Van life has allowed Natasha to live out her vision of parenthood. She grew up travelling the country with her parents and wanted to do the same with her daughter, whom she co-parents. Her daughter was three when she bought a van and started renovating it.
“I love living in a van with my daughter, travelling the world and giving her these amazing experiences,” says Natasha. “I was homeschooled by my parents. We spent so much time in nature, hiking and camping, and we travelled all over the country. I wanted to give my daughter similar experiences I had when I was a kid.”
Natasha also wants to be a role model for other single moms. Whatever the circumstances, you can achieve your dreams. She urges single parents to take their kids outdoors and go backpacking and camping. And don’t be afraid to live in a van.
Van Life Provides Time for Self-Reflection and Self-Discovery
The year 2020 was devastating for Emily. Her mom passed away unexpectedly, she was laid off because of the pandemic, and her long-term boyfriend broke up with her via text message. She felt lost. She sold her possessions, bought a van, rescued a dog, and hit the road on a “healing, finding-myself journey.”
“Everyone says they’ll travel in retirement, but I wanted to have adventures when I’m young,” says Emily. “I’m not always the healthiest person,” she jokes. “I eat a lot of fast food. I’m not promised tomorrow; I want to see the world before I get too old.”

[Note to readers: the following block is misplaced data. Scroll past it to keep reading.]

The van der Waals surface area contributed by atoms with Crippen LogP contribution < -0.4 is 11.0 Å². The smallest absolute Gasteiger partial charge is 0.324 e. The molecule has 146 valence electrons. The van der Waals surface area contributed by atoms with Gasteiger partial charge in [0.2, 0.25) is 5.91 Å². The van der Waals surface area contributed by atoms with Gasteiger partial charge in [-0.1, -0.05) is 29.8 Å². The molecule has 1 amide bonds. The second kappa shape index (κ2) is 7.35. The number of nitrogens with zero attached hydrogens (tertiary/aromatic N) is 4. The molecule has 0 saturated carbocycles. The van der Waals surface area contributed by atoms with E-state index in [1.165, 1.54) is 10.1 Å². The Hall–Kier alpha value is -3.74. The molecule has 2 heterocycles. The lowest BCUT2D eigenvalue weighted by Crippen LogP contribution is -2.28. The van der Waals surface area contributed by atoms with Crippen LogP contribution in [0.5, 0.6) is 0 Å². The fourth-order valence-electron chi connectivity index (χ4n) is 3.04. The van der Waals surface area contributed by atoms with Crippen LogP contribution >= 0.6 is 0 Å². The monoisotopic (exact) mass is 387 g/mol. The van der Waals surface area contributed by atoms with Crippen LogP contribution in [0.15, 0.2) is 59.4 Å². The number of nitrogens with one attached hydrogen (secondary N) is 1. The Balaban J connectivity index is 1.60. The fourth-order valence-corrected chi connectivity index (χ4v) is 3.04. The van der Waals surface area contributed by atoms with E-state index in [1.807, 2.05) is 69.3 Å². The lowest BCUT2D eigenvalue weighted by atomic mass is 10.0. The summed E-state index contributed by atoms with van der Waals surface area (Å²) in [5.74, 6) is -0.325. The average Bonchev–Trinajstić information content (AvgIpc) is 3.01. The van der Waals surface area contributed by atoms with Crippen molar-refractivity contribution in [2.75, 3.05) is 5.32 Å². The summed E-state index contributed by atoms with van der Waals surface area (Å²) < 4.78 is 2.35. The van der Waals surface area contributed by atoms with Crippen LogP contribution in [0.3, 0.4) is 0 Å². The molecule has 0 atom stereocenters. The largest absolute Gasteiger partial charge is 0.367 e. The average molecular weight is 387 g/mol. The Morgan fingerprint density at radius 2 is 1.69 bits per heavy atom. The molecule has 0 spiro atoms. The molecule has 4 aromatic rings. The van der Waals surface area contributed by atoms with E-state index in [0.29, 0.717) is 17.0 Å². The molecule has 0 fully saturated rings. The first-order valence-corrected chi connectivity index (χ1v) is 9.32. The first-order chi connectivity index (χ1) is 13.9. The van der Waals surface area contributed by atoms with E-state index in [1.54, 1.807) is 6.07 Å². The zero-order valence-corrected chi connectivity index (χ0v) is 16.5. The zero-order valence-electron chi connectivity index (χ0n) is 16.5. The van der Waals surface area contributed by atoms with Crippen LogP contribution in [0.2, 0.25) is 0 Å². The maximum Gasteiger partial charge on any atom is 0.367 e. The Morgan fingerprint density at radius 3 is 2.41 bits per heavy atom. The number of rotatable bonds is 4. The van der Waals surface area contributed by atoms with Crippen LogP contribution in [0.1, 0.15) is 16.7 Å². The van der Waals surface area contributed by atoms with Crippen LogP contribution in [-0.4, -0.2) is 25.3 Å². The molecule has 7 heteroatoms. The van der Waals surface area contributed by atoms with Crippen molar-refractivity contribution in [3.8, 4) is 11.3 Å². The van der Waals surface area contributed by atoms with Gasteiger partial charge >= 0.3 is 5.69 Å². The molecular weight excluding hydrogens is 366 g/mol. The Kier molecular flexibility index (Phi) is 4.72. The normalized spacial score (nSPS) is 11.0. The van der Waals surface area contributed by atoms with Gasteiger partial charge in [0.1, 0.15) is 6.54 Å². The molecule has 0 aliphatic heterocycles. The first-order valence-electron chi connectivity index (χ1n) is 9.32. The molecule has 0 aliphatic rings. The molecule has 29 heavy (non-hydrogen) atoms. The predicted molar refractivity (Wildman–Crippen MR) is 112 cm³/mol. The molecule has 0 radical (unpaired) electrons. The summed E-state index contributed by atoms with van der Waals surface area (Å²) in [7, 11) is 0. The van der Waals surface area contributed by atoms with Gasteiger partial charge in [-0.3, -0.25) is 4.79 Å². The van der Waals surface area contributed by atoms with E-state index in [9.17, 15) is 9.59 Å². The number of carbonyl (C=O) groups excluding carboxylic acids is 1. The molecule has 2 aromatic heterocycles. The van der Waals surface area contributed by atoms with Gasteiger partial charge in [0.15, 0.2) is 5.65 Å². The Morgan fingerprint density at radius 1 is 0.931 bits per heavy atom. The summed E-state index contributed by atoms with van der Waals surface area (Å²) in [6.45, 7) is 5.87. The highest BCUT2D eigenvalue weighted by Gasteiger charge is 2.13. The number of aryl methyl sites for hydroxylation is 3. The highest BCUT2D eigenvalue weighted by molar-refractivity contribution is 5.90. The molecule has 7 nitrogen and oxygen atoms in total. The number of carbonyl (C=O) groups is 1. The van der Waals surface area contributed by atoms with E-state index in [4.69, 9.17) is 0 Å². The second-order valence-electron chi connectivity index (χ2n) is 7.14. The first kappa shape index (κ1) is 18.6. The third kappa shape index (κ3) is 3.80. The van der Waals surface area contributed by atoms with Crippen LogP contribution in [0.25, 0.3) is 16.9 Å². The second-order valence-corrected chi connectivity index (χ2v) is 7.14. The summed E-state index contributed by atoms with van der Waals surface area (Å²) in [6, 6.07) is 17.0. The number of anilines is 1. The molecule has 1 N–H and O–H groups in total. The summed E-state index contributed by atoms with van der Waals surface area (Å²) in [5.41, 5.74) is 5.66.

Living in a van has given Emily many new life experiences. She loves hiking in beautiful places. The best thing about van life? How much she’s learned about herself. When she’s in nature, she feels more grounded with who she is.
Van life leads to self-discovery for many folks, but it also teaches most about other people and the world we all inhabit. Emily is often asked if she feels safe or if she’s ever scared when she’s out on the road.
“Living in a van has taught me that the world isn’t as mean as everyone thinks it is,” she says. “There’s nothing more peaceful than being in the middle of nowhere in your van by yourself. It’s actually the most amazing, beautiful experience there is.”
Dustin Grinnell is an essayist and fiction writer based in Winthrop, Massachusetts. His creative nonfiction has appeared in many popular and literary publications, including The Boston Globe, New Scientist, VICE, Salon, and Writer’s Digest. He has an MFA in creative writing from the Solstice MFA Program and an MS in physiology from Penn State. Learn more at dustingrinnell.com.